Nos. 88-CA-490-DG, 88-CA-0070 DG.
March 31, 1989.
Appeal from the Daviess Circuit Court, James E. McDaniel, J.
Grover S. Cox, Louisville, for appellant, Hayden.
Stephen D. Milner, and Sandra Mendez-Dawahare Landrum Shouse, Lexington, for appellant, Clark.
Frederic J. Cowan, Atty. Gen., Frankfort, Robert M. Kirtley, Sp. Asst. Atty. Gen., Owensboro, Raymond Larson, and Jennifer Lewis Todd, Sp. Asst. Attys. Gen., Lexington, for the Com.
Before McDONALD and WEST, JJ., and WHITE, Special Judge.
Discretionary review was granted from orders of the Fayette Circuit Court and the Daviess Circuit Court which had affirmed convictions of Morton Hayden and William H. Clark for driving under the influence of alcohol (KRS 189A.010). We have consolidated the appeals because the basic question in both cases is whether impaired driving or impaired driving ability must be proven to sustain a conviction for a violation of KRS 189A.010 when the substance involved is alcohol. Or, stated in the affirmative: What elements must the Commonwealth prove beyond a reasonable doubt when an individual is charged with operating a motor vehicle while under the influence of alcohol? We hold that other than the date, time and location of the occurrence (which are not in issue in either case), there are but two (2) essential elements: 1) operation of a motor vehicle; 2) while under the influence of alcohol.
KRS 189A.010 (1) reads as follows:
No person shall operate a motor vehicle anywhere in this state while under the influence of alcohol or any other substance which may impair one's driving ability.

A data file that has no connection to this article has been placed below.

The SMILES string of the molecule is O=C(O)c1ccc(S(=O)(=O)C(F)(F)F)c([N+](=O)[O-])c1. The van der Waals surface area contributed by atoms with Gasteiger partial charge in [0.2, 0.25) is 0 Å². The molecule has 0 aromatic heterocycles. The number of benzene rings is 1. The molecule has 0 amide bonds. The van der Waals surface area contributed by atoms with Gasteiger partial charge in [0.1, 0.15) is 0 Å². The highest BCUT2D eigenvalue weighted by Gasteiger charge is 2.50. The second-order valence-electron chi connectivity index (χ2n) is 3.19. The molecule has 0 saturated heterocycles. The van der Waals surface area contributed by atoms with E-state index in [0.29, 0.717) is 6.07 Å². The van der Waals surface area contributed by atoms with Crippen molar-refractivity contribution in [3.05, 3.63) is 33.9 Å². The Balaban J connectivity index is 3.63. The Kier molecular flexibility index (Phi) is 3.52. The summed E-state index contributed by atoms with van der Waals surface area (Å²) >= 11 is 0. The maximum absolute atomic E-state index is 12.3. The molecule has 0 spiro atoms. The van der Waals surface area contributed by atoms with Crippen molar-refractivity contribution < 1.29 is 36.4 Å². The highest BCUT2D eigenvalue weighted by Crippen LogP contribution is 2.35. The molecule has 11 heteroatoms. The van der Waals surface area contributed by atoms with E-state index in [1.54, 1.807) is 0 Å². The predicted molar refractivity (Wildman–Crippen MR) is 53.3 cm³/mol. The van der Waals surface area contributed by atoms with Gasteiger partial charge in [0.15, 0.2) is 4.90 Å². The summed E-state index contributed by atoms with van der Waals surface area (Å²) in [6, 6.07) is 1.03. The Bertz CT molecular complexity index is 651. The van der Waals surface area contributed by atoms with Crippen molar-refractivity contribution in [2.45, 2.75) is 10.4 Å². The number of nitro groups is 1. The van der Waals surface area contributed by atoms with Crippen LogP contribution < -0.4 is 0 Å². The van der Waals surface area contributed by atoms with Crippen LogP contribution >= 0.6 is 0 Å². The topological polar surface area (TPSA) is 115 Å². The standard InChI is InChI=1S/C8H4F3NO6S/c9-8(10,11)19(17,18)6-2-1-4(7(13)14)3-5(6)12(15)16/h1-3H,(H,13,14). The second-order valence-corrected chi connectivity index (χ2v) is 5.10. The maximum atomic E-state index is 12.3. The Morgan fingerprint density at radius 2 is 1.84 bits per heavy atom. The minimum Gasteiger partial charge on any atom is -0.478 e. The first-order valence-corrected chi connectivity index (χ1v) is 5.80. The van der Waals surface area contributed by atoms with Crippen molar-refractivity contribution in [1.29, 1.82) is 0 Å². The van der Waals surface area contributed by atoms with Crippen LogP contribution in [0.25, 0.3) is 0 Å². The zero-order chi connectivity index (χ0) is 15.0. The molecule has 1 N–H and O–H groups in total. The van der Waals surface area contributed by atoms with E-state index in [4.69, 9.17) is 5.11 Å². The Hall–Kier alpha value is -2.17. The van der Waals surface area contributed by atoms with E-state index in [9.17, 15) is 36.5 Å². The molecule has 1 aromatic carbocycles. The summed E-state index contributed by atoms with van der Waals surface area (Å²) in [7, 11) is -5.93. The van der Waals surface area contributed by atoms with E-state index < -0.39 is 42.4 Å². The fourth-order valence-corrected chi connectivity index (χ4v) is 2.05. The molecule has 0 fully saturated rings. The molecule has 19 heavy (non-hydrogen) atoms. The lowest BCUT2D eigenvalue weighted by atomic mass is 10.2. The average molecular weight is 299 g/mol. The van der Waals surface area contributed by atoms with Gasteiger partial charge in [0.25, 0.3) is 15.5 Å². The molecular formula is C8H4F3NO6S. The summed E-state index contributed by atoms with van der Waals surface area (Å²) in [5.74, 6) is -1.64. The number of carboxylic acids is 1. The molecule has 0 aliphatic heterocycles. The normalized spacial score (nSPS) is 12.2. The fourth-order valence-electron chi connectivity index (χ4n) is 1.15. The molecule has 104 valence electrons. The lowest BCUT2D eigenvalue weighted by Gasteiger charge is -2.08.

We believe that the clear meaning of the statute is that when a person operates a motor vehicle while under the influence of alcohol he has violated the statute. Commonwealth v. Ball, Ky., 691 S.W.2d 207, 209 (1985). The statute would be redundant if read so as to require proof not only that the defendant was under the influence of alcohol but also that alcohol impairs one's driving ability.
Evidence of impaired ability is presented at trial through the description of the performance of field sobriety tests which measure psycho-motor functions, hand-eye coordination and reaction time. However, the primary function of the field tests is to give the officer reasonable grounds to believe the defendant is under the influence in order to justify the arrest, the request of the taking of a blood-alcohol test and possible suspension of driving privileges if the test is refused (KRS 186.565).
The statute (KRS 189A.010) is designed to protect users of the highway from the risk created by drivers whose responses are affected by the ingestion of alcohol or other substances which may have a similar effect. It is the risk that when faced with an emergency situation a driver who is under the influence of alcohol might not respond appropriately or quickly enough which the statute is designed to alleviate. Sometimes by dumb luck or the intervention of providence even a driver who is under the influence of alcohol makes the right driving decisions and avoids demonstrating impaired driving. Being under the influence may or may not have resulted in actual impaired driving on that particular occasion. However, it is the percentage of times that impaired driving does result that the statute guards against. While sometimes actual impaired driving is what calls the officer's attention to a particular vehicle and justifies the initial stop, that justification can also come from minor violations which may or may not demonstrate impaired driving. Consequently, it is our view that although evidence of impaired driving and/or impaired driving ability is often present in a DUI trial, neither are an essential element of the offense.